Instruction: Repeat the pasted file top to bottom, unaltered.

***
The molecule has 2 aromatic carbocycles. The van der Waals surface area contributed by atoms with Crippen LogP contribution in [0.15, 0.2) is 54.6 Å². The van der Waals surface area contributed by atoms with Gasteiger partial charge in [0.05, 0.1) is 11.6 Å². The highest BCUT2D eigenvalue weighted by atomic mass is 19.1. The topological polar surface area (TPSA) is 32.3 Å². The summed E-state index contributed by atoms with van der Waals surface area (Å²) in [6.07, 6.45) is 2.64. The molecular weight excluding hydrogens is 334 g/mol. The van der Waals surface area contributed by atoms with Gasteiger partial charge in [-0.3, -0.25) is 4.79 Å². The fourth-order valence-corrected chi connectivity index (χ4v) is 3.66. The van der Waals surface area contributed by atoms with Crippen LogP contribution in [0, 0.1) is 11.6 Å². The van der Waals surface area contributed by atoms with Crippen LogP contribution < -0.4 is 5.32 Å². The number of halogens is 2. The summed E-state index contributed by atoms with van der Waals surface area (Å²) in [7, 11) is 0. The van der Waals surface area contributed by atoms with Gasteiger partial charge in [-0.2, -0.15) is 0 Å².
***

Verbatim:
The molecule has 2 aromatic carbocycles. The van der Waals surface area contributed by atoms with Crippen LogP contribution in [0.15, 0.2) is 54.6 Å². The van der Waals surface area contributed by atoms with Gasteiger partial charge in [0.05, 0.1) is 11.6 Å². The highest BCUT2D eigenvalue weighted by atomic mass is 19.1. The topological polar surface area (TPSA) is 32.3 Å². The summed E-state index contributed by atoms with van der Waals surface area (Å²) in [6.07, 6.45) is 2.64. The molecular weight excluding hydrogens is 334 g/mol. The van der Waals surface area contributed by atoms with Gasteiger partial charge in [-0.3, -0.25) is 4.79 Å². The fourth-order valence-corrected chi connectivity index (χ4v) is 3.66. The van der Waals surface area contributed by atoms with Crippen LogP contribution in [0, 0.1) is 11.6 Å². The van der Waals surface area contributed by atoms with Crippen LogP contribution < -0.4 is 5.32 Å². The number of halogens is 2. The summed E-state index contributed by atoms with van der Waals surface area (Å²) in [7, 11) is 0. The van der Waals surface area contributed by atoms with Gasteiger partial charge in [-0.2, -0.15) is 0 Å².